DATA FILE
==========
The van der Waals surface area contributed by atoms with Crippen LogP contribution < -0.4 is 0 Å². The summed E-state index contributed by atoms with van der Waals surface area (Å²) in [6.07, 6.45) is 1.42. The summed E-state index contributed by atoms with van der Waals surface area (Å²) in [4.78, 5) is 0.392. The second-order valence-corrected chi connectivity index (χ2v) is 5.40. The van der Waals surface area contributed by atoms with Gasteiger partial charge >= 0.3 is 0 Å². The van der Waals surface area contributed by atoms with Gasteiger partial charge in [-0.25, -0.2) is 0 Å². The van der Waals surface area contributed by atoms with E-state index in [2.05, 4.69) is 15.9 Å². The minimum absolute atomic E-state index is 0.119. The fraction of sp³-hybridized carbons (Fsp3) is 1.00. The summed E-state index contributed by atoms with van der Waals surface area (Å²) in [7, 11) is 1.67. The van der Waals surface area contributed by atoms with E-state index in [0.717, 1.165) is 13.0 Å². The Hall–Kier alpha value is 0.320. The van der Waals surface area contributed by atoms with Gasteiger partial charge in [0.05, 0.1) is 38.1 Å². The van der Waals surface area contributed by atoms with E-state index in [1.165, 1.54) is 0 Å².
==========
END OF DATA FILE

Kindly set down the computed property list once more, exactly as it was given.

The van der Waals surface area contributed by atoms with Crippen LogP contribution < -0.4 is 0 Å². The summed E-state index contributed by atoms with van der Waals surface area (Å²) in [6.07, 6.45) is 1.42. The summed E-state index contributed by atoms with van der Waals surface area (Å²) in [4.78, 5) is 0.392. The second-order valence-corrected chi connectivity index (χ2v) is 5.40. The van der Waals surface area contributed by atoms with Gasteiger partial charge >= 0.3 is 0 Å². The van der Waals surface area contributed by atoms with Gasteiger partial charge in [-0.25, -0.2) is 0 Å². The van der Waals surface area contributed by atoms with E-state index in [2.05, 4.69) is 15.9 Å². The minimum absolute atomic E-state index is 0.119. The fraction of sp³-hybridized carbons (Fsp3) is 1.00. The summed E-state index contributed by atoms with van der Waals surface area (Å²) in [7, 11) is 1.67. The van der Waals surface area contributed by atoms with E-state index in [0.717, 1.165) is 13.0 Å². The Hall–Kier alpha value is 0.320. The van der Waals surface area contributed by atoms with Gasteiger partial charge in [0.05, 0.1) is 38.1 Å². The van der Waals surface area contributed by atoms with E-state index in [1.165, 1.54) is 0 Å².